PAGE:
In our latest review, Nathan from Indie Game HQ takes a look at DeRail Games’ interactive narrative RPG, Shadow of the Game.
GAME NAME: Shadow of the Game
DEVELOPER(S): DeRail Games
PUBLISHER(S): DeRail Games
GENRE(S): RPG, Narrative, Puzzle
RELEASE DATE(S): Dec. 6, 2012
We would like to thank DeRail Games for giving us the opportunity to review their latest title. For more, please check out Shadow of the Game’s website.
About Shadow of the Game
One of the strongest guilds in a fictive MMORPG is embarking on the last expansion’s final raid to become the highest ranking guild in game. The event is so tremendous that even the MMO’s lead developers at Gizzard are watching the raid on live-stream. Things start to slowly fall apart when the guild’s outcast “Cookie” makes his return sporting an illegal race and bringing power-grinded companions. Friendships are put to the test, internships are on the line, and the gamers are forced to take action in the “real world”.
- Multi-branching story
- Interactive dialogue
- Puzzle based combat
- Original soundtrack and artwork included
As someone who loves classic style RPG’s I was very excited to start playing Shadow of the Game.
Using standard WASD movements and Spacebar to interact with objects and NPC’s, the controls are simple and easy to use.
SOTG is considered to be a game within a game. Inside of SOTG, there is a game, created by a company called Gizzard. If you hadn’t guessed the game is an MMORPG. Get it? Blizzard.. Gizzard.. MMO? Anyway, this may seem confusing, but I’m doing my best to explain.
Throughout SOTG, you transfer back and forth between the “real world” and playing “The Game”. In some ways this blurs the line between reality and fantasy, which is what DeRail seemed to be going for. You’re constantly hopping to different playable characters, whether in the MMO or in the real world, as to not get bored.
I have to say my favorite thing about Shadow of the Game is the branching story line. The main branching point happens during the final raid of the in-game games’ guild. In addition to that, there are other numerous decisions for the player to make throughout the story. It will take more than one playthrough to experience all that SOTG has to offer.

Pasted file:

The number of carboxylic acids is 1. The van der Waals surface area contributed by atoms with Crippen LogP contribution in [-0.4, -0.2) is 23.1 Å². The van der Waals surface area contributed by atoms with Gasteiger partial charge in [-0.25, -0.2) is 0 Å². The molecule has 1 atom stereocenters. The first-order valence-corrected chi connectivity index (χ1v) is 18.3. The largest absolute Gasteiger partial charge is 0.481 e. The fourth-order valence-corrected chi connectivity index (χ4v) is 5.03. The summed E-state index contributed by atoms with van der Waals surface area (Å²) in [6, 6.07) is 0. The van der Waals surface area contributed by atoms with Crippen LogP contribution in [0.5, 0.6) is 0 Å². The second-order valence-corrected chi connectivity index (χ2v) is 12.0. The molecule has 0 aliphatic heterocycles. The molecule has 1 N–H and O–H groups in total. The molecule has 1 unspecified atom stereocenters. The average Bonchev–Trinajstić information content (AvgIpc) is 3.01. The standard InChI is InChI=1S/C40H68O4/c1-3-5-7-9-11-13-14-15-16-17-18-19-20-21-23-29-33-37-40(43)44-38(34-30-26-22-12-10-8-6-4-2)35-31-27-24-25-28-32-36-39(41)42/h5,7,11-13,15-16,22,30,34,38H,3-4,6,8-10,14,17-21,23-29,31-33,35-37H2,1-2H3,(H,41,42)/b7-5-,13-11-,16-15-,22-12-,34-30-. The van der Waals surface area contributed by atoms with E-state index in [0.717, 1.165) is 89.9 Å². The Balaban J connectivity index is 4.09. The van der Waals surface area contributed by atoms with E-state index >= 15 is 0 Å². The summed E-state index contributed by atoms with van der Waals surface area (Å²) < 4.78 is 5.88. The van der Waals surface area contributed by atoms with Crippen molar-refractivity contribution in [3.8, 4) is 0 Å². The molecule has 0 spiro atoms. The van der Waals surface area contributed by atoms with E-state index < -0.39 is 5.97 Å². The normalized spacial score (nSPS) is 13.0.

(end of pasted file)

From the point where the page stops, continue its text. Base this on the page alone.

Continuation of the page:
I do have a few things that really bothered me. The lesser reason for score loss in the gameplay category was the tedious space bar pressing getting through all that dialogue, not to mention a decent bit being misspelled. DeRail has stated that Shadow of the Game is a narrative, but still thought it was worth a mention.
Now onto the major score loss for SOTG. I enjoyed the twists and turns of the story and how everything came together in the end, but I did not enjoy the very crude type of humor (and crude is putting it lightly). Some of the dialogue plays off immature jokes and many mentions of partaking in smoking marijuana. There are numerous people and object that you have the option to interact with sexually, and SOTG does not hold back on the “F bombs”.
I understand using humorous tones in a game to lighten the mood and create a fun experience, but there’s a fine line between humor and immaturity. This, sadly, disappointed me and dropped the gameplay score dramatically.
The audio in Shadow of the Game is, for lack of a better word, epic. From rock guitars to orchestras, the music is perfectly placed throughout.
During intense fight scenes you’ll hear rocking riffs, for the creepier moments your ears will shiver at the screeching strings.
The sound placement in Shadow of the Game was, in my opinion, absolutely awesome. Strategically placed music never hurts.
When first going into Shadow of the Game, I was reminded of classic RPG’s by the top down view, limited animations on the characters, and the pixelated scenery.
At times, there are things in the world that look like they don’t fit the rest of the game. It appeared that some of the objects and scenery were maybe free to use assets. This may not be the case, but it bugged me nonetheless.
No big spoiler, but compared to the rest of the game, the ending cut-scene is rendered completely in 3D graphics. I was not, in any way, expecting this. I was completely taken aback, in a good way.
I would also like to mention that there are hand drawn elf breasts. Yeah. This game was definitely not intended for children.
Down to the Nitty Gritty
Overall, Shadow of the Game is a semi-decent tribute to classic RPG’s. Sporting the top down view, great music, and an almost good story.
After playing, I’ve come to the conclusion that this game may portray teen characters, but is not meant for a younger audience. SOTG features adult language, gratuitous amounts of drug use, and small bits of nudity.
I’m giving Shadow of the Game a 6.7 out of 10. Sadly, the overuse of the “sometimes funny, but usually lacking, humor” really brought down what could have been a really good game.